Structure Type: built works - commercial buildings - office buildings

Designers: Bliss and Faville, Architects (firm); Meyer and O'Brien, Architects (firm); Walter Danforth Bliss (architect); William Baker Faville (architect); Frederick Herman Meyer (architect); Michael Smith O'Brien (architect)

Dates: constructed 1902, demolished 1906

116 New Montgomery Street
San Francisco, CA 94105-3607

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Building History

The Rialto Building #1 was one of the earliest steel-frame skyscrapers in San Francisco, CA, completed in 1901. It stood for five years before it was compromised in the temblor of 04/18/1906 and the resulting fires that spread in its aftermath.

A review of the Rialto Building's performance by the United States Geological Survey stated: "The Rialto Building was a steel-frame structure, with expanded metal and cinder-concrete slabs, expanded-metal and plaster column covering, and furred expanded-metal ceiling. It had two main wings, in each of which it is said attempts were made to dynamite the building, the explosions causing the collapse of a portion of the interior structural work. A hole in the roof was produced by the same cause….The fact that the building was dynamited makes it impossible to draw any useful conclusions as to its fire-resisting qualities; but there seems to have been only a moderately hot fire in this building, and the fireproofing, while seriously damaged, was not a total failure as a result of the fire alone. The north front was badly racked by the earthquake, resulting in many cracks in the walls. The south front of this building was also damaged by the earthquake; the interesting diagonal cracks in the walls were plainly visible. A considerable amount of face brickwork was thrown off on this front, probably owing to the fact that it was laid without bond.” (See Grove Karl Gilbert, Richard Lewis Humphrey, John Stephen Sewell and Frank Soulé, “The San Francisco Earthquake and Fire of April 18, 1906, and Their Effect on Structures and Structural Materials,” Department of the Interior, United States Geological Survey, Bulletin #324, Series R, Structural Materials, 1, [Washington, DC: US Government Printing Office, 1907], p. 103.) As noted in the report, the building had a masonry skin that broke free from the steel framing, causing large portions to come down on April 18 and 19, 1906.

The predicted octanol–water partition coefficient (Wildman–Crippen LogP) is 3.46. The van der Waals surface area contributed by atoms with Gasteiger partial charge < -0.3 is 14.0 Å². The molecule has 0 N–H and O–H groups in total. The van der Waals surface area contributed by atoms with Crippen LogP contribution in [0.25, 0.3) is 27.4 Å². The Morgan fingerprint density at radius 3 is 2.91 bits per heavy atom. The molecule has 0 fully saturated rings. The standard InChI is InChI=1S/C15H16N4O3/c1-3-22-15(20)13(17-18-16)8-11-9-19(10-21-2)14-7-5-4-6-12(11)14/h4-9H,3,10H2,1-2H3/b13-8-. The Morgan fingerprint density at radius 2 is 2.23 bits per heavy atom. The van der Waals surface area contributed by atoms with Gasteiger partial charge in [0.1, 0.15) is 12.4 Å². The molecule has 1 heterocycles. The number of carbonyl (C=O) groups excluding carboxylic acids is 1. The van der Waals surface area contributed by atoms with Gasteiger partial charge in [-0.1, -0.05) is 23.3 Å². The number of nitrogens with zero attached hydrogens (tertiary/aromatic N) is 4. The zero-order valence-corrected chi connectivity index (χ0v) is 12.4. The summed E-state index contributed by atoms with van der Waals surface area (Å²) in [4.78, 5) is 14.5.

Building Notes

Realtor and historian David Parry noted of the Rialto Building: "Meyer and O'Brien visited Chicago to gain an appreciation of office building architecture and returned to design the Rialto Building at 116 New Montgomery Street in a U-shape with a central light court and a uniform window arrangement for flexibility in subdividing floors." (See accessed 12/05/2003; no longer active 12/02/2011; web site again available at:accessed 03/05/2012.)


The Rialto Building was rebuilt along similar lines to the original in 1910 by Bliss and Faville.


The Rialto Building #1 was largely destroyed in the fire following the San Francisco Earthquake and Fire of 04/18-19/1906.

PCAD id: 1003